The woman, whose name is being withheld by The Inquirer, has been pressing police ever since her attack to learn whether it might be linked to the others.

Again and again, she said, the department told her the evidence did not establish that she had been sexually assaulted. She said police told her the case was a burglary and rejected any links to the Schieber murder or the rapes.

On Sept. 28, two police officers went to her home to discuss her concerns with her. The week before, she had gone to a community meeting on the Rittenhouse Square rapes and approached an FBI agent to say she believed she was one of the victims.

She said the officers told her they "wanted to tell me in person that it was not the same person, because they didn't have the proof and I needed to accept that."

Also last month, Homicide Lt. Kenneth Coluzzi, in charge of the hunt for the serial rapist, told an Inquirer reporter that police had no basis to link the woman to the Rittenhouse Square attacks.

She "had no clue about what happened to her," Coluzzi said. Without a DNA match, "there's nothing we can put our finger on to say that it's the same guy," he said.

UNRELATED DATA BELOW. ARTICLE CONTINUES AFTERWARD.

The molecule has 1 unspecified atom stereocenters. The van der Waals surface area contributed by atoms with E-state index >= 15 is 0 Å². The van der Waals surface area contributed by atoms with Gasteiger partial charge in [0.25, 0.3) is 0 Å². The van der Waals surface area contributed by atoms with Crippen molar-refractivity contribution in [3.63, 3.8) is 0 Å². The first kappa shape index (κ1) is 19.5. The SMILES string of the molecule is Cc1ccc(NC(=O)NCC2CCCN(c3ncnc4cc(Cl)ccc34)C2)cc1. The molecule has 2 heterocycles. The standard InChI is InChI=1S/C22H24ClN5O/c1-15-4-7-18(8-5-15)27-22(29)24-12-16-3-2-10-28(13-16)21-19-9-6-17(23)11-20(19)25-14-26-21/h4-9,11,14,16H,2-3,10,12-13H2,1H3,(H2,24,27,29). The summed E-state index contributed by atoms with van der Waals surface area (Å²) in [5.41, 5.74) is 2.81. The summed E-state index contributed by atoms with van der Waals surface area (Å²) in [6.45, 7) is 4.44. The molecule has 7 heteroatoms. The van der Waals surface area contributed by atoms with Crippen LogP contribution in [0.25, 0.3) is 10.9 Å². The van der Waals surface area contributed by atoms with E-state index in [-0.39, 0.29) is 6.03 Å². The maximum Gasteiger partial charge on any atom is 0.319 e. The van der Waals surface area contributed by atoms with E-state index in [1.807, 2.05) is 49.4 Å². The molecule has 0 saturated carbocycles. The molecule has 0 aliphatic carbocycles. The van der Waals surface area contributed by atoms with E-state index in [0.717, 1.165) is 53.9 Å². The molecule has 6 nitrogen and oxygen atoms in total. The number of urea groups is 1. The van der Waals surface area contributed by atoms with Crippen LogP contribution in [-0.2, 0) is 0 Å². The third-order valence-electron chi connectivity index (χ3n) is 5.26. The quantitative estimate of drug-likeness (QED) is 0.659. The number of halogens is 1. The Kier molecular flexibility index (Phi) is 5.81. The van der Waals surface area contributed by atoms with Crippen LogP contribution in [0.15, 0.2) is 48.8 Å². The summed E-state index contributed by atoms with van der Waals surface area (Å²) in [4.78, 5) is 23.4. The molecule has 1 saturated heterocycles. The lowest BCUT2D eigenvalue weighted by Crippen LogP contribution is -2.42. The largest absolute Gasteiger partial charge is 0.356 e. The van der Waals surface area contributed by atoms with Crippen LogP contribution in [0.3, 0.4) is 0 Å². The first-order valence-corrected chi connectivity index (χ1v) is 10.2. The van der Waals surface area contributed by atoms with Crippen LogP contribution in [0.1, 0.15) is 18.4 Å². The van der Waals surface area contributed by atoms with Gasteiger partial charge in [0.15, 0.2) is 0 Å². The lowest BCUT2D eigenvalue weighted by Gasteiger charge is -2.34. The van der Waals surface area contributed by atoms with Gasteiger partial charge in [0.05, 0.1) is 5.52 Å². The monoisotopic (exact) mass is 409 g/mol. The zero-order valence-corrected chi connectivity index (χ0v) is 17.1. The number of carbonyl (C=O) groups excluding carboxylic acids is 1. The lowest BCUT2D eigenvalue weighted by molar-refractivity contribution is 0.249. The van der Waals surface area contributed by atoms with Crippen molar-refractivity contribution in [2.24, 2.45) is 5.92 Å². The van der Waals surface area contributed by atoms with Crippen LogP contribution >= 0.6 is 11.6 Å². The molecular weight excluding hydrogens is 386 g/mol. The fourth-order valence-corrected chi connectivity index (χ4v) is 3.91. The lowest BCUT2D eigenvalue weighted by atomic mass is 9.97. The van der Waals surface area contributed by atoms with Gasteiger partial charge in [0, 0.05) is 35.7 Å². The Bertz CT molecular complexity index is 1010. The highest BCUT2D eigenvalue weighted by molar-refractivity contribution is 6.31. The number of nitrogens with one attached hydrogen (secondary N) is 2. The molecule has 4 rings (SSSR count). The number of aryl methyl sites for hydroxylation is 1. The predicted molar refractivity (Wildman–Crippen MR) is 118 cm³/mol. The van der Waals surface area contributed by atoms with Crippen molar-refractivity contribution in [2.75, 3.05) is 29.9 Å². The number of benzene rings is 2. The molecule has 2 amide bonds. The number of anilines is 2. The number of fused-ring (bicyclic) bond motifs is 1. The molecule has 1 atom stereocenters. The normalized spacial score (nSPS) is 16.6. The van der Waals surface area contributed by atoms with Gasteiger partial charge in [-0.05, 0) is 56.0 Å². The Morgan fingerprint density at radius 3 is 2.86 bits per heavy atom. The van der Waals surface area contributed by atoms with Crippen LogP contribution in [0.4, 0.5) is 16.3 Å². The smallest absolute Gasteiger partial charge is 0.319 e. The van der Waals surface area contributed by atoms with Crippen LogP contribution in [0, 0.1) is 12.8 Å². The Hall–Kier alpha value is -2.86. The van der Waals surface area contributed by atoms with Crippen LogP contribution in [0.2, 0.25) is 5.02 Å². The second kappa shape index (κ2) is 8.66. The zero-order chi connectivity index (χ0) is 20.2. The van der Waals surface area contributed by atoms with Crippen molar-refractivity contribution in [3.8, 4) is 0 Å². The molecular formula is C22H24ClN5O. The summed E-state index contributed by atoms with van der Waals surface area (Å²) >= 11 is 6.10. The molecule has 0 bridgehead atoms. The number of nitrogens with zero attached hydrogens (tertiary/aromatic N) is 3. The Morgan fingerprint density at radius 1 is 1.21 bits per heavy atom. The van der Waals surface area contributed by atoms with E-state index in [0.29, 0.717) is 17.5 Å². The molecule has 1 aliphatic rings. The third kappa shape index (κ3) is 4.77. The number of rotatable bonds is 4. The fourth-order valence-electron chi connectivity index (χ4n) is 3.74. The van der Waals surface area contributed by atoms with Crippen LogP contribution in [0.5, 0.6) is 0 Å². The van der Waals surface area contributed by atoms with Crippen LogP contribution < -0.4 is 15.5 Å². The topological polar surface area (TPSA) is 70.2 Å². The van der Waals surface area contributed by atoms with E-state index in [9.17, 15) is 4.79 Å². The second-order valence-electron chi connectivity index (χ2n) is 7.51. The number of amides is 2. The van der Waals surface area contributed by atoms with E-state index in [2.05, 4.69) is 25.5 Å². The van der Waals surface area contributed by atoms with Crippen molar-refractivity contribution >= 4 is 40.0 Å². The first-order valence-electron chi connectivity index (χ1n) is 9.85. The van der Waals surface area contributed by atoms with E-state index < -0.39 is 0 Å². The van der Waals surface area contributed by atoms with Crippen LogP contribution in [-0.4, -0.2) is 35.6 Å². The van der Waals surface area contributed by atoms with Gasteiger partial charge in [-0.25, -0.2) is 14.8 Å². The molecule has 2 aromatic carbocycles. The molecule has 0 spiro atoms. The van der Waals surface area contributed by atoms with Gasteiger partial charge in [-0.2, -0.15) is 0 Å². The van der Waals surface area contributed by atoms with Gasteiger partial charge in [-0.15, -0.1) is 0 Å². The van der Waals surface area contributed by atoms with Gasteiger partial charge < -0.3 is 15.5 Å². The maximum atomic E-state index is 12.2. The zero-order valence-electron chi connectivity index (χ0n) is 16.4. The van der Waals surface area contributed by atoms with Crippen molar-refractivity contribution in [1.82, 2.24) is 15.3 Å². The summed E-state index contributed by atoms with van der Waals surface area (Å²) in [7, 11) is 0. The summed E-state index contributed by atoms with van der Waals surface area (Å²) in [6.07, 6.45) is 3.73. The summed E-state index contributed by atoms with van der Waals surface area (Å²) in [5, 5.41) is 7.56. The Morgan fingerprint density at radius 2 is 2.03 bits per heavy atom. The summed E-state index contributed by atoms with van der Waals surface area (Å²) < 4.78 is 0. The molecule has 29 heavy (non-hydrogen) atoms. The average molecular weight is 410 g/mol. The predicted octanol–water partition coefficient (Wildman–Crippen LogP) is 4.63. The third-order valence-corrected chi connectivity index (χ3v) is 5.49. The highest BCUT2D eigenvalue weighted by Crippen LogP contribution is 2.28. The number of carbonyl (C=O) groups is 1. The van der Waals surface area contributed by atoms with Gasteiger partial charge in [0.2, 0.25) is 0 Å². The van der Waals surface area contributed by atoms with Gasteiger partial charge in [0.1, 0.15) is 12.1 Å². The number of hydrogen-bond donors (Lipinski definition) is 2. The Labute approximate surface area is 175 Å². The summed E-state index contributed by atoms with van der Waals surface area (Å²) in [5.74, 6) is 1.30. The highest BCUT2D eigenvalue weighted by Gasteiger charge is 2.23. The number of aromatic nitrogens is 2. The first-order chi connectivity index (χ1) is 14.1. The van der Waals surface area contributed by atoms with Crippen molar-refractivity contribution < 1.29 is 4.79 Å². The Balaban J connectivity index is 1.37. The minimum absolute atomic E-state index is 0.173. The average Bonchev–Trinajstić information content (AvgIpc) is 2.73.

The police lab first tested the woman's underwear in September 1997. That was after three women, including the 25-year-old office worker, had been assaulted in their apartments on Pine Street. DNA testing linked two of the rapes to a common assailant. The tests on the office worker's underwear did not link her case to the other two.

Police conducted a second test on the woman's underwear in January 1999, as they reviewed evidence from unsolved crimes in the Rittenhouse Square area to see whether they could make headway in their investigation into the Schieber killing, which occurred in May 1998. Again, the result was negative.

Finally, the lab tried again last weekend. The three tests were done on different pieces of cloth - about a quarter-inch square - snipped from a visibly stained area of the underwear.

This time, the test was positive for the presence of DNA. On Monday, the department learned that the DNA matched the four other known attacks - the three rapes and the Schieber murder.

Timoney said yesterday that DNA was not the only link between the attack on the office worker and the other incidents. He said the "M.O, if you will, matched up."

Like some of the other victims, the office worker occasionally spent time in bars near Rittenhouse Square.

The night before she was attacked, she had shared drinks with a friend at two bars on Walnut Street just west of Rittenhouse Square.

She entered her apartment alone at 1 a.m., dressed for bed, and went to sleep. She awoke naked at 4 a.m., lying at the foot of her bed.

As she staggered to the bathroom, the woman found water trickling in the bathtub and towels strewn about.